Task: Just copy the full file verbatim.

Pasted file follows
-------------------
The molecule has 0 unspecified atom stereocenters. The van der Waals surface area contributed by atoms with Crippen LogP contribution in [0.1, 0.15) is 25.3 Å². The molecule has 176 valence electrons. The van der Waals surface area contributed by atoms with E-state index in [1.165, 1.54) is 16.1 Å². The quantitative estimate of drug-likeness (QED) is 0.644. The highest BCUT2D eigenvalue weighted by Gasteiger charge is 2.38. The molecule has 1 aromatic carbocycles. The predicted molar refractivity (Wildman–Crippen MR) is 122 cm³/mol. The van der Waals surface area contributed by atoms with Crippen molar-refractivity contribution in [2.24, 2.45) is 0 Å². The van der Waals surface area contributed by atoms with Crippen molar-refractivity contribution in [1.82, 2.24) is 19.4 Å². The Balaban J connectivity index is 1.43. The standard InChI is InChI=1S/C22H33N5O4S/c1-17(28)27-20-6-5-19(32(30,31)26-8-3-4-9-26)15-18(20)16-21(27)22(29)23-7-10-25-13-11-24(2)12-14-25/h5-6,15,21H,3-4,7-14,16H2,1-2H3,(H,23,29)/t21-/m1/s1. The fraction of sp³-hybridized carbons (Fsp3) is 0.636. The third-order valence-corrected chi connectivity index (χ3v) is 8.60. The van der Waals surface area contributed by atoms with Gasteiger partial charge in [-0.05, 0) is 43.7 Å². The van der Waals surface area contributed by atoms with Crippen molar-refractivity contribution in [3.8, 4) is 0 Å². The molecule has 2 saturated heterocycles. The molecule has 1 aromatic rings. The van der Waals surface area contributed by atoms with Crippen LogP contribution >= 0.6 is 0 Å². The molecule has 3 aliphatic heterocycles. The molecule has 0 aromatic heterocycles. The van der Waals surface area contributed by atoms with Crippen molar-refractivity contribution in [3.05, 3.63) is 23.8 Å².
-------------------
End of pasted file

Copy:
The molecule has 0 unspecified atom stereocenters. The van der Waals surface area contributed by atoms with Crippen LogP contribution in [0.1, 0.15) is 25.3 Å². The molecule has 176 valence electrons. The van der Waals surface area contributed by atoms with E-state index in [1.165, 1.54) is 16.1 Å². The quantitative estimate of drug-likeness (QED) is 0.644. The highest BCUT2D eigenvalue weighted by Gasteiger charge is 2.38. The molecule has 1 aromatic carbocycles. The predicted molar refractivity (Wildman–Crippen MR) is 122 cm³/mol. The van der Waals surface area contributed by atoms with Crippen molar-refractivity contribution in [2.24, 2.45) is 0 Å². The van der Waals surface area contributed by atoms with Crippen molar-refractivity contribution in [1.82, 2.24) is 19.4 Å². The Balaban J connectivity index is 1.43. The standard InChI is InChI=1S/C22H33N5O4S/c1-17(28)27-20-6-5-19(32(30,31)26-8-3-4-9-26)15-18(20)16-21(27)22(29)23-7-10-25-13-11-24(2)12-14-25/h5-6,15,21H,3-4,7-14,16H2,1-2H3,(H,23,29)/t21-/m1/s1. The fraction of sp³-hybridized carbons (Fsp3) is 0.636. The third-order valence-corrected chi connectivity index (χ3v) is 8.60. The van der Waals surface area contributed by atoms with Gasteiger partial charge in [-0.05, 0) is 43.7 Å². The van der Waals surface area contributed by atoms with Crippen molar-refractivity contribution in [3.8, 4) is 0 Å². The molecule has 2 saturated heterocycles. The molecule has 1 aromatic rings. The van der Waals surface area contributed by atoms with Crippen LogP contribution >= 0.6 is 0 Å². The molecule has 3 aliphatic heterocycles. The molecule has 0 aromatic heterocycles. The van der Waals surface area contributed by atoms with Crippen molar-refractivity contribution in [3.05, 3.63) is 23.8 Å².